A Promise to Learn Esperanto!

It was through a deep dive on Reddit.com humor thread about the pronunciation of the acronym GIF that I learned about an Auxiliary Language called Esperanto2, which which I am now enamored. After continuing my internet research and unscientific comparison of similar efforts, I'm convinced Esperanto, above others, is worthwhile to learn. The reasons haven't changed since 1887, and with the advent of the internet, I feel that access to the materials and the importance of a common, non-political, unambiguous language is needed more than ever. I may be a bit idealistic, but I think the time is right for an international language such as Esperanto to gain critical mass and break down communication barriers. To that goal, I am making the promise as requested by Zamenhof in his original work1:


Mi, subskribita, promesas ellerni la proponitan de d-ro Esperanto lingvon internacian, se estos montrita, ke dek milionoj personoj donis publike tian saman promeson.

Subskribo: Chad Walstrom, Woodbury, MN USA


I, the undersigned, promise to learn the international language, proposed by Dr. Esperanto, if it shall be shown that ten million similar promises have been publicly given.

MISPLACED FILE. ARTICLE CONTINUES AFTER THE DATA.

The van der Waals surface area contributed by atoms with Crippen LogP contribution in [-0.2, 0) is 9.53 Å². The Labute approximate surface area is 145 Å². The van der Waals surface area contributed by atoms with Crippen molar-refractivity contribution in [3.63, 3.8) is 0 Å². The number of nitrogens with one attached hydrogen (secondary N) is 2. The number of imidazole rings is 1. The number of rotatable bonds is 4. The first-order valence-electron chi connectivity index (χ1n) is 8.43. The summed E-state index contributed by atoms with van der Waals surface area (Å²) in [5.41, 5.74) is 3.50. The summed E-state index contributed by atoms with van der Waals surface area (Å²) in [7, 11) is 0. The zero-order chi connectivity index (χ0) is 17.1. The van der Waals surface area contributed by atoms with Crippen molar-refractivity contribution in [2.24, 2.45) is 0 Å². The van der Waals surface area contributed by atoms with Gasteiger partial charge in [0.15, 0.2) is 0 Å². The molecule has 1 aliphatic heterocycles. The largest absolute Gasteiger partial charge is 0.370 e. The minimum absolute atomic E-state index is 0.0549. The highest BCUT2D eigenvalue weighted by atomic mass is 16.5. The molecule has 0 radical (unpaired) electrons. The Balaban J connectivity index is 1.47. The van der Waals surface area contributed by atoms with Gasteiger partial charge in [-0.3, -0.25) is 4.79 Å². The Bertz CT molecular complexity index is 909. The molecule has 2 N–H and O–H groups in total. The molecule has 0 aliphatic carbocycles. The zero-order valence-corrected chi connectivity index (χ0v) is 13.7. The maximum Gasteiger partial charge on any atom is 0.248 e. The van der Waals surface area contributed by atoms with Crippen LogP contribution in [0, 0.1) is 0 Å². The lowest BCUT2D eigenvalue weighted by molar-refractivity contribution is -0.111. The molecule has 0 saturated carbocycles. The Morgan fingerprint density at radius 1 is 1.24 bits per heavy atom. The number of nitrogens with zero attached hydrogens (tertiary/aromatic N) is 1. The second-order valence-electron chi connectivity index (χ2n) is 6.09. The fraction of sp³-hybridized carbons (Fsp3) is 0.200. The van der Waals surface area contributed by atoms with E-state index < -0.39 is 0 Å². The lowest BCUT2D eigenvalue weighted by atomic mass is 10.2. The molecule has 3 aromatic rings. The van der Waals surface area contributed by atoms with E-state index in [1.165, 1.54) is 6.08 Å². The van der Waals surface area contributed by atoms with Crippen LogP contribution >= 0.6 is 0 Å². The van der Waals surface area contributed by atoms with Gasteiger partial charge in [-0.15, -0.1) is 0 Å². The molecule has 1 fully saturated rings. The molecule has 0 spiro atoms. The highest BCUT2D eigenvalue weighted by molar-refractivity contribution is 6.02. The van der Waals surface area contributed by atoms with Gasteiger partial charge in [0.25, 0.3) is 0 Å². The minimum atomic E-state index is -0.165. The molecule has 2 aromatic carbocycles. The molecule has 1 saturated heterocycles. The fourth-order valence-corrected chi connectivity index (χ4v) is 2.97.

Back Cover

In 1887, Warsaw was under the thumb of the Russian empire. In that year, an obscure Polish eye-doctor, Ludovic Lazarus Zamenhof, published identical pamphlets in Russian, Polish, French, and German, proposing Esperanto the easy-to-learn neutral second language for every country.

Today, Esperanto is alive and well around the world, and throughout the Internet. This is the 1889 English version of that “First Book” where it all began, reprinted for a new millennium.

“My whole grammar can be learned perfectly in one hour.”
– L. L. Zamenhof


1 Zamenhof, L. L. "Dr. Esperanto's International Language, Introduction & Complete Grammar", 1887. English Translation by R.H. Geoghegan, 1889. HTML Version 2006-11-28 Gene Keyes Website http://www.genekeyes.com/Dr_Esperanto.html

2Esperanto Reference on Omniglot: Online Encyclopedia of Writing Systems and Languages


  1. Next, Volapuk. http://en.wikipedia.org/wiki/Volap%C3%BCk

  2. I think this article by Mary Jackson covers my impression of Volapuk quite well.. Play close attention to the first three words in the translation of "The Lord's Prayer". :)


  3. Of course, Mary Jackson is quite critical of both Esperanto and Volapuk, to which I say, "Bring it!" :)

  4. I actually find this article to be very informative as well: http://www.newenglishreview.org/Norman_Berdichevsky/Why_Esperanto_Is_Different/